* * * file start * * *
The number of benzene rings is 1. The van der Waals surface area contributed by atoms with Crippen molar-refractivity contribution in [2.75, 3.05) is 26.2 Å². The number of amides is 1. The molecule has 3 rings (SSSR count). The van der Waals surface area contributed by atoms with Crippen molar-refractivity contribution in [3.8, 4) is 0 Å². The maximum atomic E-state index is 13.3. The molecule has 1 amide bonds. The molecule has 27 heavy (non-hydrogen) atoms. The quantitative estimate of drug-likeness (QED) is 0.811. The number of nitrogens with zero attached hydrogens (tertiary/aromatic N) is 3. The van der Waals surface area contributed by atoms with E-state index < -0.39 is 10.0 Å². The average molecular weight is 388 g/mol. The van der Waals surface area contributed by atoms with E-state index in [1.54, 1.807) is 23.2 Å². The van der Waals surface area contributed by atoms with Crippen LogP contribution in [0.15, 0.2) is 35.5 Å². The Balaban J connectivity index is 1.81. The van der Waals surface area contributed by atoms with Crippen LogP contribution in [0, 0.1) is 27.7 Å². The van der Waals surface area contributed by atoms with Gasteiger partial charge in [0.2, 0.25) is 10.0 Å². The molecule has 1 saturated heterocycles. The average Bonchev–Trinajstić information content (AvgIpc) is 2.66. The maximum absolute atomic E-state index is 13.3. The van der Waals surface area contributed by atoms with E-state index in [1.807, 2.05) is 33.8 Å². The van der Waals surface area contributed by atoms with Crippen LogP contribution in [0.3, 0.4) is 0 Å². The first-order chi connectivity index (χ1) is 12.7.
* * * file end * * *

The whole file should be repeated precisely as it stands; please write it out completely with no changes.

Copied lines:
The number of benzene rings is 1. The van der Waals surface area contributed by atoms with Crippen molar-refractivity contribution in [2.75, 3.05) is 26.2 Å². The number of amides is 1. The molecule has 3 rings (SSSR count). The van der Waals surface area contributed by atoms with Crippen molar-refractivity contribution in [3.8, 4) is 0 Å². The maximum atomic E-state index is 13.3. The molecule has 1 amide bonds. The molecule has 27 heavy (non-hydrogen) atoms. The quantitative estimate of drug-likeness (QED) is 0.811. The number of nitrogens with zero attached hydrogens (tertiary/aromatic N) is 3. The van der Waals surface area contributed by atoms with E-state index < -0.39 is 10.0 Å². The average molecular weight is 388 g/mol. The van der Waals surface area contributed by atoms with E-state index in [1.54, 1.807) is 23.2 Å². The van der Waals surface area contributed by atoms with Crippen LogP contribution in [0.15, 0.2) is 35.5 Å². The Balaban J connectivity index is 1.81. The van der Waals surface area contributed by atoms with Crippen LogP contribution in [0, 0.1) is 27.7 Å². The van der Waals surface area contributed by atoms with Gasteiger partial charge in [0.2, 0.25) is 10.0 Å². The molecule has 1 saturated heterocycles. The average Bonchev–Trinajstić information content (AvgIpc) is 2.66. The maximum absolute atomic E-state index is 13.3. The van der Waals surface area contributed by atoms with E-state index in [1.807, 2.05) is 33.8 Å². The van der Waals surface area contributed by atoms with Crippen LogP contribution in [0.3, 0.4) is 0 Å². The first-order chi connectivity index (χ1) is 12.7.